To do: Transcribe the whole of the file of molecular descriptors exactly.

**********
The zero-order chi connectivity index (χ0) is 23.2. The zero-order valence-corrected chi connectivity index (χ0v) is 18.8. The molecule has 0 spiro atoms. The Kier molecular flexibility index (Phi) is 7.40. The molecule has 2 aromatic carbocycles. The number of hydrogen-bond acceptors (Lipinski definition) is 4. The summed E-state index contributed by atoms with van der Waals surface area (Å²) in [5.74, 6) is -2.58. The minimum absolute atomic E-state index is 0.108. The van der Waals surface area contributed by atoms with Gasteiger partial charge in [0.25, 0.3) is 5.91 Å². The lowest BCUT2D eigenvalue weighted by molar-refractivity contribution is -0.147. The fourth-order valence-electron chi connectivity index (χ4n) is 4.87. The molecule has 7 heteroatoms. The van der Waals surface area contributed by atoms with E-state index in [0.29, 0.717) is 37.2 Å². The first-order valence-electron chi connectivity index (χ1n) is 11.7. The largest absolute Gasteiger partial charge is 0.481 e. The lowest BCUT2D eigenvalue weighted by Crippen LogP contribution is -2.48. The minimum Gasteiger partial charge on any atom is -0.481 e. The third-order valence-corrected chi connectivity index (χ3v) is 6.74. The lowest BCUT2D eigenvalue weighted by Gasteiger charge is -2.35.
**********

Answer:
The zero-order chi connectivity index (χ0) is 23.2. The zero-order valence-corrected chi connectivity index (χ0v) is 18.8. The molecule has 0 spiro atoms. The Kier molecular flexibility index (Phi) is 7.40. The molecule has 2 aromatic carbocycles. The number of hydrogen-bond acceptors (Lipinski definition) is 4. The summed E-state index contributed by atoms with van der Waals surface area (Å²) in [5.74, 6) is -2.58. The minimum absolute atomic E-state index is 0.108. The van der Waals surface area contributed by atoms with Gasteiger partial charge in [0.25, 0.3) is 5.91 Å². The lowest BCUT2D eigenvalue weighted by molar-refractivity contribution is -0.147. The fourth-order valence-electron chi connectivity index (χ4n) is 4.87. The molecule has 7 heteroatoms. The van der Waals surface area contributed by atoms with E-state index in [0.29, 0.717) is 37.2 Å². The first-order valence-electron chi connectivity index (χ1n) is 11.7. The largest absolute Gasteiger partial charge is 0.481 e. The lowest BCUT2D eigenvalue weighted by Crippen LogP contribution is -2.48. The minimum Gasteiger partial charge on any atom is -0.481 e. The third-order valence-corrected chi connectivity index (χ3v) is 6.74. The lowest BCUT2D eigenvalue weighted by Gasteiger charge is -2.35.